Race Recap: Half Marathon #10

In my six years of running races, I have never been so under trained for a race. That said, I also feel like given the circumstances, the time I had available to run, and my energy levels between work and taking care of my baby, I have no regrets at all and feel like I did the best that I could with what I had.

The farthest long run I did prior to the half on Sunday was 9 miles. Nothing to scoff at, for sure, but still not as much as I had wanted. People always want to know why I pay money to run when I can run for free, but the truth is that having a race on my calendar is motivation. I do enjoy running, but I’m not the kind of person who heads out for 6 or 8 miles on a weekday just for the heck of it.

I knew getting back to running after having a baby would be difficult, but I really enjoy running with the jogging stroller, and I’ve been doing good getting out for 3-4 miles at a time. What I did not anticipate (but should have expected) was just how hard it would be to carve out time for hour plus long runs, especially while breastfeeding. I finally figured out that my best option was to do my long runs on Friday nights after putting R to bed. That way I could sleep in (ish) on Saturday and not have to worry about taking up a precious chunk of time I could be spending hanging out with my girl.

When I initially wrote about signing up for this half marathon, I said my time goal was 2 hours or under (as a reference, before getting pregnant I was training for under 1:50). After one 9-mile run and the rest 6 or under, I pushed that back as a best-case goal. I really would just be happy to finish. But of course I’m too competitive with myself to not set some kind of time goal in the back of my mind. My A goal was of course 2 hours or under. My B goal was to beat my very first half time of 2:08. My C goal was under 2:15.
My dad was running the half marathon too, his second. I wanted to run with him for the first part of the race and then just see how I felt. We ended up running together until Mile 4. At Mile 6 I had to stop and use a Port-o-Potty, because apparently I just can’t hold it at all anymore. Labor problems.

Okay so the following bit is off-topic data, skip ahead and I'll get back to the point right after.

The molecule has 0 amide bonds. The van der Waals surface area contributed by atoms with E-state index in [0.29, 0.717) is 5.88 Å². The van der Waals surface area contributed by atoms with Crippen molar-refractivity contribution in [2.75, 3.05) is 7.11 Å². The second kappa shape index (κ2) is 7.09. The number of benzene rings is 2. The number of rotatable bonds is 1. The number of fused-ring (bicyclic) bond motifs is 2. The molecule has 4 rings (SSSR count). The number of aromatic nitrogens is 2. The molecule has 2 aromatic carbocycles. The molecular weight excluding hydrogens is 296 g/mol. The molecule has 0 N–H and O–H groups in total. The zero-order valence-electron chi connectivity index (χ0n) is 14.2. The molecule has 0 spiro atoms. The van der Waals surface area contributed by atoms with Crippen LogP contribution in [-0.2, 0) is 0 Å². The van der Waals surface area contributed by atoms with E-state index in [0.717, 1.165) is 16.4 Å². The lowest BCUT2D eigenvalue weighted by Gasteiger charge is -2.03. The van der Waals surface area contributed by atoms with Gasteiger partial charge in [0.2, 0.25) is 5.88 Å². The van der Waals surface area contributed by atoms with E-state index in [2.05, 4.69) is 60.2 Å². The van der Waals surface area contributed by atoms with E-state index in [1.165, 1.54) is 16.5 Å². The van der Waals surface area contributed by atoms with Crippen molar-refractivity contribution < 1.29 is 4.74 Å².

After I left my dad at Mile 4, I was feeling good until Mile 8. That’s when my lack of training came back to bite me. I saw the sign for 8 and thought it said 9, and then when it said 8 I was like, oh snap. Miles 7-10 were a struggle because those three miles were straight into the wind. I got in a stride around Mile 11 and found a girl in a hot pink tank top who looked about my age. I stayed right next to her for a half mile or so before pulling away, and I kept finding girls to pass as I moved toward the finish.

I love the end of this race. The race is a memorial for the 168 people who died in the Oklahoma City bombing, and every year they hang giant banners on the light posts, each with the name of a victim. It definitely makes you feel thankful to be out there and have the opportunity to run.

On a fun side note, during the entire last mile I may or may not have slowly pooped my pants.


I don’t want to talk about it.
Jordan and my mom met me at the finish with R, who may have definitely pooped her pants. While we had striped her down and were changing her in the seat of a golf car, Jordan looks at me and says, “Looks like I’m the only Bumgarner who didn’t poop his pants today."


Somehow we found my dad in the crowd, and we all made our way back to the cars. I may or may not have sat on one of R’s diapers for the ride home.

May or may not have.

My final finishing time was 2:07, which I am super proud of!* My dad finished in 2:19! (That's him at the finish below!)